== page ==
Upping the ante in its rankling, tit-for-tat trade war with China, the government could soon begin procedures to formalize emergency import restrictions on three Chinese farm products, government sources said Wednesday.
The decision whether to do so will likely come in September, and the formal restrictions would likely take effect in November and remain for two years.
The sources said, however, that Japan will continue to pursue a settlement through negotiations before the current 200-day preliminary “safeguard” restrictions expire on Nov. 8.
They also said that the Ministry of Agriculture, Forestry and Fisheries has already compiled a report recommending formalizing the restrictions in early November if no settlement is negotiated before then.
A final decision will be made after consultations among the farm ministry, the Ministry of Finance and the Ministry of Economy, Trade and Industry, the sources said. The farm ministry’s report, which is being kept confidential, will serve as a basis for consultations among the ministries.
On April 23, Japan imposed the emergency import restrictions on stone leeks, shiitake mushrooms and tatami straw — the bulk of which was coming from China — to shield domestic farmers.
On June 22, China retaliated by slapping 100 percent tariffs on three industrial goods — automobiles, mobile phones and air conditioners.
Although high-level officials met in Beijing in early July to try to resolve the spat, the negotiations collapsed as neither side gave a hint of compromise.
What’s more, both governments have fiercely accused the other of violating bylaws set by the World Trade Organization, the Geneva-based watchdog for global commerce. Although China has not yet entered the WTO, it has been sitting on the doorstep. China is the world’s seventh largest economy in terms of gross domestic product. Japan is No. 2, behind the U.S.
It remains to be seen whether China will agree to take measures that Japan would consider effective in voluntarily restricting Japan-bound exports of the three agricultural products before Nov. 8.
Before Japan imposed the preliminary restrictions, China offered to try to have each country’s industries come to an agreement over the issue.
But Japan rejected the Chinese proposal and moved to impose the import ceilings on a preliminary basis. Japan believes that any agreement between the two countries’ industries alone would be ineffective in curbing the influx of the leeks, mushrooms and rushes.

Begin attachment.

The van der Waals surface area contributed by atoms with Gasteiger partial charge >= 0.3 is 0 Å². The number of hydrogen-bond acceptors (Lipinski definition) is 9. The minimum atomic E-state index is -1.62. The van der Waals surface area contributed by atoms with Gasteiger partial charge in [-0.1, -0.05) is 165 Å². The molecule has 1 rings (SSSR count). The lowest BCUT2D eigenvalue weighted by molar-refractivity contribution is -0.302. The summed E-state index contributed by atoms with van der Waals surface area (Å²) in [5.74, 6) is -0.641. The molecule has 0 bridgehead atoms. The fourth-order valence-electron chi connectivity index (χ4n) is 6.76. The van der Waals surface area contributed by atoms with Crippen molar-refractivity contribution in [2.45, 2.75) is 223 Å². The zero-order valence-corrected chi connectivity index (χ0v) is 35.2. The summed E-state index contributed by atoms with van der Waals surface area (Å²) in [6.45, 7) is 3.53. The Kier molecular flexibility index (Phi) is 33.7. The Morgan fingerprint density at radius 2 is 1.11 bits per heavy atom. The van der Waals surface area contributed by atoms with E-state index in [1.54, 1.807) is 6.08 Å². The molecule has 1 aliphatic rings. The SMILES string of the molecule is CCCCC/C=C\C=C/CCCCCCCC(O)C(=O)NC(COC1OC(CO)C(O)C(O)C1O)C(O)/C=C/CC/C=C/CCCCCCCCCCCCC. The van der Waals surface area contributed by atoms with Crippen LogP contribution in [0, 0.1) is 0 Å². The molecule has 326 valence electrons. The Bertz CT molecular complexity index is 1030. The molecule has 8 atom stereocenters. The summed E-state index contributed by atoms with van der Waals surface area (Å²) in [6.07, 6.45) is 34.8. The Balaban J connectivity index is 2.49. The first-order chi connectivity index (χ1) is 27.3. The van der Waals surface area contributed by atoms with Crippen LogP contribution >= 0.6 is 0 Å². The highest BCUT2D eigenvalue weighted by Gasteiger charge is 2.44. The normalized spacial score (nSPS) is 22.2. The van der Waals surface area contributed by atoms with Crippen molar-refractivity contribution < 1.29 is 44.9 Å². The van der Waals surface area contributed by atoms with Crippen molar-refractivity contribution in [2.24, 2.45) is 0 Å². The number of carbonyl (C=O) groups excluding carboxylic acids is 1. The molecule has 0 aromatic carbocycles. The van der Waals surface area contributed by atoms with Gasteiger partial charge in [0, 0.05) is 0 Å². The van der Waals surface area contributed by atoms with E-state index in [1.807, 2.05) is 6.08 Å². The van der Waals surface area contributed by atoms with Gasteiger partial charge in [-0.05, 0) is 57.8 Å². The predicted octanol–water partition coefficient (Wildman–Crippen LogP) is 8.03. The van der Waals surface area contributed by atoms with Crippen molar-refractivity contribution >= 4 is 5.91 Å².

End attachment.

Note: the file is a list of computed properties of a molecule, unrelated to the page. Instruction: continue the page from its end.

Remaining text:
Indeed, Chinese exports of rushes to Japan continued to surge until the safeguard was imposed, despite an earlier agreement between the two industries to curb Japan-bound shipments.
If the two countries fail to negotiate a settlement, both are likely to file complaints with the WTO early next year. By that time, China is expected to have been admitted to the body.
It is also possible that if no settlement is reached, China will further escalate the rift by expanding the coverage of industrial goods that face punitive tariffs.
Further complicating the trade dispute is the rapid deterioration of relations between the two Asian neighbors over other prickly issues, including Prime Minister Junichiro Koizumi’s controversial plan to visit Yasukuni Shrine on Aug. 15 and a diplomatic tussle over a right-leaning history textbook for junior high schools.
Aug. 15 is the anniversary of Japan’s World War II surrender, and the Shinto shrine in Tokyo is dedicated to Japanese war dead, including former Prime Minister Hideki Tojo and other Class-A war criminals.
China says the textbook glosses over Japan’s wartime atrocities.
These political issues are likely to make it even more difficult for the Chinese government to budge on the trade row; doing so would risk inviting criticism from domestic hardline conservatives and an already furious public.
Under the current preliminary safeguard imposition, Chinese and other foreign countries’ stone leeks, shiitake mushrooms and tatami straw face prohibitively high tariffs if their import volumes exceed the average from between 1997 and 1999, a period before the import surge began.
The tit-for-tat trade war between the two Asian neighbors also comes as two-way trade is rising precipitously. Bilateral trade exceeded $80 billion last year.
Like the United States and many other countries, Japan has been flooded by cheaper Chinese goods. Japan posted a trade deficit with China of more than $20 billion last year, the largest Japan has racked up with any nation. The gap could increase further as more and more Japanese companies are shifting their production to China to take advantage of cheaper labor costs.
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